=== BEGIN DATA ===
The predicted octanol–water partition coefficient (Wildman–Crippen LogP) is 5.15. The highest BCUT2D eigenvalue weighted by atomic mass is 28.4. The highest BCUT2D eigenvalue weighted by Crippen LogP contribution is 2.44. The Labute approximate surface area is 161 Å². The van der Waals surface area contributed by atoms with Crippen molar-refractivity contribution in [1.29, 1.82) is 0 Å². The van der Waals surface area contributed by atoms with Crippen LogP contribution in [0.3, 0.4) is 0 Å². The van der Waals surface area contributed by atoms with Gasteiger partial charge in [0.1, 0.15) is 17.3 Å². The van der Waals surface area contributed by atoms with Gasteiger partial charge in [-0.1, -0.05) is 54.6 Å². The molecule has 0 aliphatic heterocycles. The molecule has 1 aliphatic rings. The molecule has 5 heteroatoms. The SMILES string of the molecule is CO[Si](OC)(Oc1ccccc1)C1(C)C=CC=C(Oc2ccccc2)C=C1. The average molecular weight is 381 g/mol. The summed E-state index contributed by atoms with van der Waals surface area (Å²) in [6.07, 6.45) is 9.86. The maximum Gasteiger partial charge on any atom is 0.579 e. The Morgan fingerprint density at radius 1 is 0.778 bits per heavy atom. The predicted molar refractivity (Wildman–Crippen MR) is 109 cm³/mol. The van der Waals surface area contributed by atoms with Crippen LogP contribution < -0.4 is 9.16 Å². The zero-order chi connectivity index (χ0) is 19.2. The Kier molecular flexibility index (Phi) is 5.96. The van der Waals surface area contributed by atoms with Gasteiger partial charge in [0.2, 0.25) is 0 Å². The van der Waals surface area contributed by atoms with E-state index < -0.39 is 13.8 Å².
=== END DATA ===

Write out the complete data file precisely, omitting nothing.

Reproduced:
The predicted octanol–water partition coefficient (Wildman–Crippen LogP) is 5.15. The highest BCUT2D eigenvalue weighted by atomic mass is 28.4. The highest BCUT2D eigenvalue weighted by Crippen LogP contribution is 2.44. The Labute approximate surface area is 161 Å². The van der Waals surface area contributed by atoms with Crippen molar-refractivity contribution in [1.29, 1.82) is 0 Å². The van der Waals surface area contributed by atoms with Crippen LogP contribution in [0.3, 0.4) is 0 Å². The van der Waals surface area contributed by atoms with Gasteiger partial charge in [0.1, 0.15) is 17.3 Å². The van der Waals surface area contributed by atoms with Gasteiger partial charge in [-0.1, -0.05) is 54.6 Å². The molecule has 0 aliphatic heterocycles. The molecule has 1 aliphatic rings. The molecule has 5 heteroatoms. The SMILES string of the molecule is CO[Si](OC)(Oc1ccccc1)C1(C)C=CC=C(Oc2ccccc2)C=C1. The average molecular weight is 381 g/mol. The summed E-state index contributed by atoms with van der Waals surface area (Å²) in [6.07, 6.45) is 9.86. The maximum Gasteiger partial charge on any atom is 0.579 e. The Morgan fingerprint density at radius 1 is 0.778 bits per heavy atom. The predicted molar refractivity (Wildman–Crippen MR) is 109 cm³/mol. The van der Waals surface area contributed by atoms with Crippen LogP contribution < -0.4 is 9.16 Å². The zero-order chi connectivity index (χ0) is 19.2. The Kier molecular flexibility index (Phi) is 5.96. The van der Waals surface area contributed by atoms with Gasteiger partial charge in [0.2, 0.25) is 0 Å². The van der Waals surface area contributed by atoms with E-state index < -0.39 is 13.8 Å².